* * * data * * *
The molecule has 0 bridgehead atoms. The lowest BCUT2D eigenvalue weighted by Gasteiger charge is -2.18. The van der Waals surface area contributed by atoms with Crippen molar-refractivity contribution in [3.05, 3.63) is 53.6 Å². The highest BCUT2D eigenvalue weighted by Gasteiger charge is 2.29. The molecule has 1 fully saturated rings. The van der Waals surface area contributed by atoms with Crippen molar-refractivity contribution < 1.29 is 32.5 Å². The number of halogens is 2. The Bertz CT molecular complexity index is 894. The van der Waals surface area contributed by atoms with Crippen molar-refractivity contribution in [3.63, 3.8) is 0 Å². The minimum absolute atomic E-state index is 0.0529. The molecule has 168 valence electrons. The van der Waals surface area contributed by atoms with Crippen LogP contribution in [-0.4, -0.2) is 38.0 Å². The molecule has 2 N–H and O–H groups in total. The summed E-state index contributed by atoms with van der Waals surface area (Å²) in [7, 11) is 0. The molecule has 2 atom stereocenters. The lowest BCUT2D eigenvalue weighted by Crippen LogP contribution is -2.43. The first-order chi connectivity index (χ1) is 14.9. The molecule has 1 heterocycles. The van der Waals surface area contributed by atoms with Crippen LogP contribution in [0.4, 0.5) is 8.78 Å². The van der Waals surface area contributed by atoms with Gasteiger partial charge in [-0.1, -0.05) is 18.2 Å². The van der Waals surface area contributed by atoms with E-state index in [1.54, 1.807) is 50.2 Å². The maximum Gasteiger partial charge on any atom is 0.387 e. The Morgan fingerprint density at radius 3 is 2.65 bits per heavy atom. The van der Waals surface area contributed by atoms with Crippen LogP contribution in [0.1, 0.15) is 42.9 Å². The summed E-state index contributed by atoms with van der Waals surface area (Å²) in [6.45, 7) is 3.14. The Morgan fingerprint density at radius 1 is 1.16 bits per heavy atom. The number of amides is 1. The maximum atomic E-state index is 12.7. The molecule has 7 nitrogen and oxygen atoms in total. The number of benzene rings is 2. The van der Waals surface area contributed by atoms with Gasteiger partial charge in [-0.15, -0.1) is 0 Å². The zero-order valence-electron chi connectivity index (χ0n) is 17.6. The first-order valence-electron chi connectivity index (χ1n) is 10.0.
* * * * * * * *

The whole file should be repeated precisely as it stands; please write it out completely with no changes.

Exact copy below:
The molecule has 0 bridgehead atoms. The lowest BCUT2D eigenvalue weighted by Gasteiger charge is -2.18. The van der Waals surface area contributed by atoms with Crippen molar-refractivity contribution in [3.05, 3.63) is 53.6 Å². The highest BCUT2D eigenvalue weighted by Gasteiger charge is 2.29. The molecule has 1 fully saturated rings. The van der Waals surface area contributed by atoms with Crippen molar-refractivity contribution < 1.29 is 32.5 Å². The number of halogens is 2. The Bertz CT molecular complexity index is 894. The van der Waals surface area contributed by atoms with Crippen molar-refractivity contribution in [3.63, 3.8) is 0 Å². The minimum absolute atomic E-state index is 0.0529. The molecule has 168 valence electrons. The van der Waals surface area contributed by atoms with Crippen LogP contribution in [-0.4, -0.2) is 38.0 Å². The molecule has 2 N–H and O–H groups in total. The summed E-state index contributed by atoms with van der Waals surface area (Å²) in [7, 11) is 0. The molecule has 2 atom stereocenters. The lowest BCUT2D eigenvalue weighted by Crippen LogP contribution is -2.43. The first-order chi connectivity index (χ1) is 14.9. The molecule has 1 heterocycles. The van der Waals surface area contributed by atoms with Crippen LogP contribution in [0.4, 0.5) is 8.78 Å². The van der Waals surface area contributed by atoms with Gasteiger partial charge in [-0.1, -0.05) is 18.2 Å². The van der Waals surface area contributed by atoms with E-state index in [1.54, 1.807) is 50.2 Å². The maximum Gasteiger partial charge on any atom is 0.387 e. The Morgan fingerprint density at radius 3 is 2.65 bits per heavy atom. The van der Waals surface area contributed by atoms with Crippen LogP contribution in [0.1, 0.15) is 42.9 Å². The summed E-state index contributed by atoms with van der Waals surface area (Å²) in [6.45, 7) is 3.14. The Morgan fingerprint density at radius 1 is 1.16 bits per heavy atom. The number of amides is 1. The maximum atomic E-state index is 12.7. The molecule has 7 nitrogen and oxygen atoms in total. The number of benzene rings is 2. The van der Waals surface area contributed by atoms with Gasteiger partial charge in [-0.15, -0.1) is 0 Å². The zero-order valence-electron chi connectivity index (χ0n) is 17.6. The first-order valence-electron chi connectivity index (χ1n) is 10.0.